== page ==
Reasonable Evidence The Older Stuff Was Quite Strong

An interesting tidbit from The New York Times of 6 February 1858 in an article entitled “An Important Question Decided“:

It has long been a disputed point whether lager bier can be properly classed among toxatious drinks, but yesterday, Judge Strong of Long Island, decided, in the case of Jacob Staats, who was indicted for selling intoxicating liquors on Sunday, that lager bier is not an intoxicating drink. If the question had been whether lager is a stupefying drink, or not, the decision would probably have been in the affirmative. The decision is a very important one, and it will have a decided effect upon the habits of a very large class of our population, to whom lager bier has become almost a necessary of life. There will be great rejoicing over the decision of Judge Strong by our German population, and the “saloons” where their favorite beverage is sold will be crowded to-morrow with thirsty devotees.

There some interesting things in there. Is “saloons” in quotation mark to challenge the use of the term? Were they then too lowly? There are certainly plenty of stories in the newspapers of the period of dark deeds done in the lager saloon. And on the scale of words for drunk wouldn’t “stupefying” represent a higher state of affairs than “intoxicating”? A reminder to be wary of familiar words arising in other eras. The ruling ended up not deciding the matter. More court cases would follow as the role of the new lighter German style beer was assessed. Not just drinking on the Sabbath but drinking after midnight. Theater owners complained about entertainments in beer gardens, not required to pay the same license fees. Evidence is given of astounding feats of consumption over and over, of drinking 30 quarts in two hours… without “intoxicating” effect.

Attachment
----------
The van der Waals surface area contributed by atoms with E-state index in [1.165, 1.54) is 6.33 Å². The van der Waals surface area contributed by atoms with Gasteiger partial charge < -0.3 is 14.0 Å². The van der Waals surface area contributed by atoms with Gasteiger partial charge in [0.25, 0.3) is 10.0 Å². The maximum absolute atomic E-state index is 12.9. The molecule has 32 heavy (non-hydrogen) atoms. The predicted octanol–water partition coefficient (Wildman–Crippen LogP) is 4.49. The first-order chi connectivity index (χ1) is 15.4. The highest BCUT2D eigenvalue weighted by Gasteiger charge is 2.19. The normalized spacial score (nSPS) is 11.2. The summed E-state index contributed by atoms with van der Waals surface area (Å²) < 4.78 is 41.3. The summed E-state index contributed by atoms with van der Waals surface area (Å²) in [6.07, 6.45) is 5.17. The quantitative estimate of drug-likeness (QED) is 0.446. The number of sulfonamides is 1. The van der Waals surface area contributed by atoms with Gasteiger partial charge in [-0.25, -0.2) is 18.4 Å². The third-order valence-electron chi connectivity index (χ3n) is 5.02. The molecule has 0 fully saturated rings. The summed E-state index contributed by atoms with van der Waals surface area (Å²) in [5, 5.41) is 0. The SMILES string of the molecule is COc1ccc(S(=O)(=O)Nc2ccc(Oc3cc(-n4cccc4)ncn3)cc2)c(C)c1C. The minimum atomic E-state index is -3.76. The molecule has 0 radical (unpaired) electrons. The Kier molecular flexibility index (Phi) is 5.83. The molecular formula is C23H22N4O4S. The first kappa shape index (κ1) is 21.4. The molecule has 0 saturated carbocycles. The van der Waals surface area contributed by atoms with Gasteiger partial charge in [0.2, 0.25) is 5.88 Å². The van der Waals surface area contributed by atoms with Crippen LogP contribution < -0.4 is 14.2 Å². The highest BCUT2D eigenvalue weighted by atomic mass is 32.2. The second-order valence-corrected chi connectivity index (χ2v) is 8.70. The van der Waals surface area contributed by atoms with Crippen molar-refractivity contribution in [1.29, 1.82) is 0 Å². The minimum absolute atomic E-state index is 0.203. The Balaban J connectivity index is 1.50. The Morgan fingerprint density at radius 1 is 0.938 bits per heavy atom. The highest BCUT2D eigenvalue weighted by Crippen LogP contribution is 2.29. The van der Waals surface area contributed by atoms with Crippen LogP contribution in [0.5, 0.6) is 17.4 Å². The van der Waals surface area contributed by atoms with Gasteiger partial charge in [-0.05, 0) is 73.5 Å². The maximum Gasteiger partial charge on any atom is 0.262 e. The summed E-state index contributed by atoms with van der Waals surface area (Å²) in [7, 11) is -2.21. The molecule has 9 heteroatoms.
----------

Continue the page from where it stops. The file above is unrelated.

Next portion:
The stories are laced with an undertone of cultural conflict and, as part of that, an understanding of what beer is. To those writing the laws and drinking older styles, beer is stronger and something that could not be downed in such volumes. Beers like the over 8% Albany ales needed legal regulation even before the full rise of the political power of the temperance movement. In the 1850s, “lager bier” is a new social technology that doesn’t fit and may threaten. By the 1870s, however, Germans are presented as the model immigrants, supporting savings banks and charities even if they still have their lager bier saloons. If there had been a culture war, they may well have won.

1 thought on “Reasonable Evidence The Older Stuff Was Quite Strong”

  1. [Original comments…]

    Steve Gates – June 24, 2014 2:09 AM
    I believe that the term saloon migrated north from the United States and it carried with it a social stigma that proved hard to shake. it represented a much lower class of venue for those inclined to partake in the consumption of alcohol. The lager beer saloon, which was very popular in most of Ontario, was that place where that new fangled light, clear and amber beer could be purchased. The whole idea of it was revolutionary for those with a propensity to try new things. I think that the saloon eventually managed to shake the initial bad press that came with it and ultimately, it became the place to drink beer and eat a plate of oysters or frog legs. I have found only one lager beer saloon in Belleville, circa 1885. Operated by two German immigrants, this place rocked for a decade or so before being sold to an Anglo who, of course, went conventional. The Germans were very cliquish, you don’t find many in this neck of the woods, preferring Kitchener, Guelph and Waterloo.

    Alan – June 24, 2014 8:50 AM
    I think I saw lager in and around Kitchener in the 1850s but not sure if there was lager beer saloon culture, too. Kingston City Hall had both the City Saloon and the Star Chamber Saloon in the 1840s and 50s – but I am not sure what the degree of swank was and it would not be expected they would have lager. So, saloon predates lager but appears to have rapidly had it attached to it.

    Alan – June 24, 2014 8:57 AM
    There were lager saloons listed in Hamilton in the late 1860s. Pretty sure Jordan backed lager in Ontario more than a decade in his part of the research for the Ontario beer book.

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